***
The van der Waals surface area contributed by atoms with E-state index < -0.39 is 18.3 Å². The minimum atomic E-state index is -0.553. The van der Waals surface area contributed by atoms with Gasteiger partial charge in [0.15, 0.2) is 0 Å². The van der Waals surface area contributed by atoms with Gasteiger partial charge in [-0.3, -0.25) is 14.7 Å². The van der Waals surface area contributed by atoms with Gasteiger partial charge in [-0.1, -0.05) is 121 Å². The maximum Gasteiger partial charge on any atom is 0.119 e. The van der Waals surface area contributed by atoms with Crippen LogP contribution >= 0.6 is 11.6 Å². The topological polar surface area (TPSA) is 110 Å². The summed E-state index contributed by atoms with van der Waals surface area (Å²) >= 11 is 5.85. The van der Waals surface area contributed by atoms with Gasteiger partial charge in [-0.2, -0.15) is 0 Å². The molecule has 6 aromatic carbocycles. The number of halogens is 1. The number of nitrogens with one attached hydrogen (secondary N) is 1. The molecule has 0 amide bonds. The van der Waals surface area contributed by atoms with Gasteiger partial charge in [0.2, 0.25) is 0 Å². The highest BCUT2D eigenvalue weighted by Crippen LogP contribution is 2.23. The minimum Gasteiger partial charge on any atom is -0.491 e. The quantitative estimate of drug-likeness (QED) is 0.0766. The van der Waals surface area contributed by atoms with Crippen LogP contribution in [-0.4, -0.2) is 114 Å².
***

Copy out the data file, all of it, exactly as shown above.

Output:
The van der Waals surface area contributed by atoms with E-state index < -0.39 is 18.3 Å². The minimum atomic E-state index is -0.553. The van der Waals surface area contributed by atoms with Gasteiger partial charge in [0.15, 0.2) is 0 Å². The van der Waals surface area contributed by atoms with Gasteiger partial charge in [-0.3, -0.25) is 14.7 Å². The van der Waals surface area contributed by atoms with Gasteiger partial charge in [-0.1, -0.05) is 121 Å². The maximum Gasteiger partial charge on any atom is 0.119 e. The van der Waals surface area contributed by atoms with Crippen LogP contribution >= 0.6 is 11.6 Å². The topological polar surface area (TPSA) is 110 Å². The summed E-state index contributed by atoms with van der Waals surface area (Å²) >= 11 is 5.85. The van der Waals surface area contributed by atoms with Gasteiger partial charge in [-0.2, -0.15) is 0 Å². The molecule has 6 aromatic carbocycles. The number of halogens is 1. The number of nitrogens with one attached hydrogen (secondary N) is 1. The molecule has 0 amide bonds. The van der Waals surface area contributed by atoms with Gasteiger partial charge in [0.2, 0.25) is 0 Å². The highest BCUT2D eigenvalue weighted by Crippen LogP contribution is 2.23. The minimum Gasteiger partial charge on any atom is -0.491 e. The quantitative estimate of drug-likeness (QED) is 0.0766. The van der Waals surface area contributed by atoms with Crippen LogP contribution in [-0.4, -0.2) is 114 Å².